Rockets Don't Deserve a Playoff Berth

Philip Maymin
Basketball News Services 

The Rockets lost 99-97to the Phoenix Suns, the worst team in the Western conference, a team that can't seem to beat anybody in the leagueexceptthe Houston Rockets. There's no other way to put it: the Houston Rockets just don't deserve to go to the playoffs. They'll waste everybody's time there and just get eliminated in the first round. Give someone else a chance; even the Phoenix Suns have a chance to make some waves. They did, after all, nearly knock off the eventual champion San Antonio Spurs in last year's first round. Does anyone really expect these Rockets to upset anybody except their coach?

Steve Francis seemed to do everything he could to lose this game. He caused turnover after turnover, whether it was throwing errant passes or not running to meet the ball on inbounds plays. He got bailed out once by Jim Jackson as Francis elevated for an open jumper, realized tonight was one of those nights when he couldn't hit the ocean from the beach (he finished 3-for-15 from the field), and dished it off to Jim Jackson in the corner for a wide open three. Jackson rescued Francis by sinking his sixth three of the night, matching his season record.

Jackson would go on to have a career night, connecting on seven three point attempts. In overtime with one minute remaining, Jackson repeated his performance at the end of regulation, sinking another three pointer, his seventh, to bring the Rockets to within one. That three point shot was surrounded on each side by two excellent penetrations by Cuttino Mobley, first a dunk, then an amazing but controlled layup to give the Rockets the lead with under 40 seconds to go. Unfortunately, a short and quick jump shot by Stoudemire and a high-arcing Joe Johnson jump shot with 1.4 seconds remaining in overtime gave the Suns the lead for good.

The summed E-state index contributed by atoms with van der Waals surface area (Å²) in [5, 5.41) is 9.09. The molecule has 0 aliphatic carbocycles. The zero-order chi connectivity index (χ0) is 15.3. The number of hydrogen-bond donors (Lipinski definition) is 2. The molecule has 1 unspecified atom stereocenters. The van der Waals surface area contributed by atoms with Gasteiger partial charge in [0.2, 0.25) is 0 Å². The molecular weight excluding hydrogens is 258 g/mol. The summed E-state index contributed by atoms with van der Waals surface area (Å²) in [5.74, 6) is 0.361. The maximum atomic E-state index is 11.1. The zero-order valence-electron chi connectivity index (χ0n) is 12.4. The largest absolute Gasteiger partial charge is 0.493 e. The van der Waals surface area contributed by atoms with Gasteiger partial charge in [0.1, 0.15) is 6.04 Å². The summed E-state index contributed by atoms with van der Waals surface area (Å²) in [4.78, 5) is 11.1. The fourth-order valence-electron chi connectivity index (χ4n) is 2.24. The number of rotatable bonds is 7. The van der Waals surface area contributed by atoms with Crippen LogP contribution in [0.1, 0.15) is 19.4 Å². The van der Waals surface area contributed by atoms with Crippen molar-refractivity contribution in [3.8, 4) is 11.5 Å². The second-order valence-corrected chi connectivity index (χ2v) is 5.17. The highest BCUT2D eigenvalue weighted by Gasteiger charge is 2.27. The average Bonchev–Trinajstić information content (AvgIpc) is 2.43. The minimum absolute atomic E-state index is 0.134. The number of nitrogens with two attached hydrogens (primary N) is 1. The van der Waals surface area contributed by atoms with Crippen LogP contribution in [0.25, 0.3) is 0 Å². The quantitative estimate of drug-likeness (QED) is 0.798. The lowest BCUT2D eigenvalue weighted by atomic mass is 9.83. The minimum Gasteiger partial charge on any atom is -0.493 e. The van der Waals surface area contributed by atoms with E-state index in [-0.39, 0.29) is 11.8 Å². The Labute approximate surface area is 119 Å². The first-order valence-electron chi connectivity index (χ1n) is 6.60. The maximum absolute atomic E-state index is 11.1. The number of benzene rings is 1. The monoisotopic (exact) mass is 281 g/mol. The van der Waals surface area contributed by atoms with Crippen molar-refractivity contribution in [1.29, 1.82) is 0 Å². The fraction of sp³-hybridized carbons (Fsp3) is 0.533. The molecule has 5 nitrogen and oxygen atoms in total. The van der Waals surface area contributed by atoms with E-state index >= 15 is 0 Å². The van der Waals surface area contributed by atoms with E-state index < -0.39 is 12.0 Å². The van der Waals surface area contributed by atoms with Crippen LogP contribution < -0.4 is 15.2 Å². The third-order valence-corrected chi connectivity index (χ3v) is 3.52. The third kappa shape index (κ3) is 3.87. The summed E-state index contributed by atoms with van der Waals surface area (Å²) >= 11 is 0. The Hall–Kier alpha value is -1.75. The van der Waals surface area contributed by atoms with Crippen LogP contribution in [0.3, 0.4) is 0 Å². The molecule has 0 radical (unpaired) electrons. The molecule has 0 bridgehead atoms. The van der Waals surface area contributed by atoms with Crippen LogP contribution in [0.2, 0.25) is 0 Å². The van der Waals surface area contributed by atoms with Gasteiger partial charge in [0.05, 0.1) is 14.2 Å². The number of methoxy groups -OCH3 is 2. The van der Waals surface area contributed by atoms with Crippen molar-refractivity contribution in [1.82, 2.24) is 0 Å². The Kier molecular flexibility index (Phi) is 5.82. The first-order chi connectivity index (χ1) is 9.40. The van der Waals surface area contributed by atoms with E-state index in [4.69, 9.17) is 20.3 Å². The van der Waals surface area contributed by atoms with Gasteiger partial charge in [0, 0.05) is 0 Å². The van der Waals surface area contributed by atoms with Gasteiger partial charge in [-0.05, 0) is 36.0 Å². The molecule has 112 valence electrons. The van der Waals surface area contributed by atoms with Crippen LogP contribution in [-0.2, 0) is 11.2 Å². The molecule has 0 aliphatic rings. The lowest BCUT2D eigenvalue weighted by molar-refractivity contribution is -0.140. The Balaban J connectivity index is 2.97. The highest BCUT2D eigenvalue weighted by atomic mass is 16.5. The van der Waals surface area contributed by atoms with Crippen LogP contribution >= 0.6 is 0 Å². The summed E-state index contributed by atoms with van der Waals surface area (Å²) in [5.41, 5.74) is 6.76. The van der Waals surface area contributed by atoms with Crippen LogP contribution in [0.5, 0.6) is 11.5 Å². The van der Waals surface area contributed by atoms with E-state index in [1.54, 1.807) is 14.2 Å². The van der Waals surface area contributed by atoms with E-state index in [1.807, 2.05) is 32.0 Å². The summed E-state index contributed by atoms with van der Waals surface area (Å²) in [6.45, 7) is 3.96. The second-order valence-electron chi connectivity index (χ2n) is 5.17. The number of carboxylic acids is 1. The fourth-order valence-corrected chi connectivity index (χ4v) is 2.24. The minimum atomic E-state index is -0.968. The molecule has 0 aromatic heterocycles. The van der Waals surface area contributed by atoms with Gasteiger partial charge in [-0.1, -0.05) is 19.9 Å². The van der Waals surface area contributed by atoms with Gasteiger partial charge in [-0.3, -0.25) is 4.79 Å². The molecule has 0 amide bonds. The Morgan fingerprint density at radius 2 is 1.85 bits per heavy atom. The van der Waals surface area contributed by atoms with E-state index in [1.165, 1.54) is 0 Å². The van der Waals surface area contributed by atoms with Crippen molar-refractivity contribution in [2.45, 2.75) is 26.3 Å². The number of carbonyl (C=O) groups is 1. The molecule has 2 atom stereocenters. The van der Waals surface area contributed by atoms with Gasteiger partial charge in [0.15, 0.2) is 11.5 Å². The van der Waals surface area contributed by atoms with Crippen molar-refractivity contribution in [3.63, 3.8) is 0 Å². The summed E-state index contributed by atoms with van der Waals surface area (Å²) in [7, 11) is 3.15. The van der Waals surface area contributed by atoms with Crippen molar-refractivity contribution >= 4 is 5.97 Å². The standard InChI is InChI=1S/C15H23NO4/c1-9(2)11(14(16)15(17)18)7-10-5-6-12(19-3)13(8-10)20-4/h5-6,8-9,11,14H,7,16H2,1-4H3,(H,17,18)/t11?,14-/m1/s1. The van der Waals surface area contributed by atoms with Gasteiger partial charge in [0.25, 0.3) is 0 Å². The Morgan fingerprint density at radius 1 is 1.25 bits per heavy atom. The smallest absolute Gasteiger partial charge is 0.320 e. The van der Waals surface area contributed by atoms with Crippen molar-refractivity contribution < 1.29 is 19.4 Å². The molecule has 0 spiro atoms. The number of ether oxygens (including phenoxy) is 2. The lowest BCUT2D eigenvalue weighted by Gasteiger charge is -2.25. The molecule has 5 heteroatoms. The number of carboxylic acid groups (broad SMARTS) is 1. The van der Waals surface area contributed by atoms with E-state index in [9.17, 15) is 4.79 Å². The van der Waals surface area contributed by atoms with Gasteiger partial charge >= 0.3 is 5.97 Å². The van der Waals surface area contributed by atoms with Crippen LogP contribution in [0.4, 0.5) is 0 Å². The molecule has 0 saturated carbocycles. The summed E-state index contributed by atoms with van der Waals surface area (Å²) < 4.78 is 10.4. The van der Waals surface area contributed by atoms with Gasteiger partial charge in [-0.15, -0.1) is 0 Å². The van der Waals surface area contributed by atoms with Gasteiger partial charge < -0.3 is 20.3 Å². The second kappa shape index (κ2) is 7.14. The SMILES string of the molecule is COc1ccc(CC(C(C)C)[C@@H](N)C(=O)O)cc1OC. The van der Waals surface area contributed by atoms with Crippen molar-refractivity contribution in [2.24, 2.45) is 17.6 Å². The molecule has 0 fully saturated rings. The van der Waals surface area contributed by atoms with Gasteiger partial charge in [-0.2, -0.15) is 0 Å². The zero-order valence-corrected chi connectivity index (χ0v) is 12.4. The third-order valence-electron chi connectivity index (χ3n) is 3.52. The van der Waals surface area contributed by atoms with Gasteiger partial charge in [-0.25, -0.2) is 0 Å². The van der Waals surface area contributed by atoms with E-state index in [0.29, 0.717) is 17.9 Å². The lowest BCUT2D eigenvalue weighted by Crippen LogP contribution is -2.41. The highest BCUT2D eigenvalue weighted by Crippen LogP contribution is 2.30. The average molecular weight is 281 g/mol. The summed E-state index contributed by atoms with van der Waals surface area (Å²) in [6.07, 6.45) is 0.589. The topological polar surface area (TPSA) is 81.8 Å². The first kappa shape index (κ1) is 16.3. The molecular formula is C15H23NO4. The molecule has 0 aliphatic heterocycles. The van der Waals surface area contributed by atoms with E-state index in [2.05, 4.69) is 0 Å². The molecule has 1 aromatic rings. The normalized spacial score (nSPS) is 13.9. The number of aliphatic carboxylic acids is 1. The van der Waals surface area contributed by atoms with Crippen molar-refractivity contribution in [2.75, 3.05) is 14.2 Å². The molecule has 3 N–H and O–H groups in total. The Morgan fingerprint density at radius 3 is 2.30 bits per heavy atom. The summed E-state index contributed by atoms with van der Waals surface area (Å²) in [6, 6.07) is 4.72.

It may be unfair to lump all the turnovers on Francis. He was, after all, a consistent bundle of energy. He was the only one who looked like he had fresh legs at the end of the game. His physical conditioning is unquestioned, but mentally, he was fatigued. He got called for defensive fouls for not sliding his feet fast enough on Joe Johnson. He threw a pass into the rafters for Yao Ming but two Suns got their hands on it. He threw a bad cross court pass and jumped onto the scorer's table trying to rescue the eventual loose ball, to no avail. Maybe it's not his fault, but Francis was certainly involved in what seemed like every single Rocket turnover, and the Rockets sure had a lot of them. Houston committed 27 turnovers in the game, leading to at least 28 points for Phoenix.